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A mother sent a message for her daughter killed in the 2017 terrorist attack in Manchester, England. And that message has been found in Italy. NPR's Sylvia Poggioli reports on the bottle that washed ashore after crossing some 2,500 miles of water.
SYLVIA POGGIOLI, BYLINE: A few days ago, a man cleaning a coastal area in Puglia, the heel of the Italian boot, picked up a bottle floating along the rocky shore. Sealed with cork and wax, the bottle held a photograph of Sorrell Leczkowski and a message written by her mother.
UNIDENTIFIED PERSON: (Reading) Your absence is a pain in the heart that never leaves. The moment you died, my heart broke up in two. One piece is full of grief. The other died with you.
POGGIOLI: Sorrell was 14 years old when she died in a suicide bomb attack in the Manchester Arena after an Ariana Grande day concert on May 22, 2017. The teenager, along with her mother and grandmother, had gone to the arena to pick up her little sister. As the crowds were leaving, the suicide bomber, 22-year-old Salman Abedi, detonated a device. It killed Sorrell and 21 other people and injured more than a hundred, including Sorrell's mother and grandmother.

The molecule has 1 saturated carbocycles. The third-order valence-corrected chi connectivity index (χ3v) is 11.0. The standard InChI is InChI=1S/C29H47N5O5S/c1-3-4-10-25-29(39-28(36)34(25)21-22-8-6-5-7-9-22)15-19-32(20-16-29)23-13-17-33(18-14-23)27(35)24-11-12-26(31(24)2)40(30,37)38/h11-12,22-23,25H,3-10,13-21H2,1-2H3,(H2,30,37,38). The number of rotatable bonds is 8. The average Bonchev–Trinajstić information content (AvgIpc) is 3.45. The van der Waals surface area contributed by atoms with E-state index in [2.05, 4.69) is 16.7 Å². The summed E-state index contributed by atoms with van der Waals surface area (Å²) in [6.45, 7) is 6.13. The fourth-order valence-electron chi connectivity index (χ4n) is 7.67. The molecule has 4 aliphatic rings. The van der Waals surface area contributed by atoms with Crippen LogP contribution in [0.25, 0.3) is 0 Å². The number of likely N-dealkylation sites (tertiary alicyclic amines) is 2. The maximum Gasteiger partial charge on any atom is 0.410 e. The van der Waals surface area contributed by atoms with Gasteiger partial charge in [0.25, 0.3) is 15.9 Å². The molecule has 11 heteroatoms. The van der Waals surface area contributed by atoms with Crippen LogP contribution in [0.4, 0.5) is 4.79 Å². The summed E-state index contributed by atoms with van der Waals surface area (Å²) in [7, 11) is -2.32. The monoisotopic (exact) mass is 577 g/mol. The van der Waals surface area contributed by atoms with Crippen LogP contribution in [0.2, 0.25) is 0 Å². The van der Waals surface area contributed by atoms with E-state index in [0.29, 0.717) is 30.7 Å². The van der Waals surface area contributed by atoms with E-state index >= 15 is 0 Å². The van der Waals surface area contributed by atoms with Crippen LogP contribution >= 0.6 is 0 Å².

Abedi was a Manchester native of Libyan descent, believed by investigators to have been radicalized in Libya. ISIS later claimed responsibility for what was one of Britain's deadliest terrorist attacks.
The sealed bottle was presumably tossed off the British coast. Thanks to winds and waves in the Atlantic Ocean, it was buffeted southward along the French, Spanish and Portuguese coasts. Ocean currents then pushed it eastward through the Straits of Gibraltar and into the Mediterranean Sea before it washed ashore on the southeastern coast of Italy.
The bottle was brought to Lorenzo Ricchiuti, mayor of the nearest town, Morciano di Leuca. He wants to invite the Leczkowski family to Italy so he can give them the bottle. Inside, there's also a purple rubber bracelet with two hearts - Sorrell's name and her date of birth. Italian media report the mayor hopes the mother will toss the bottle back into the sea so that it can continue to wander across the world delivering its message of love and sorrow.
Sylvia Poggioli, NPR News.
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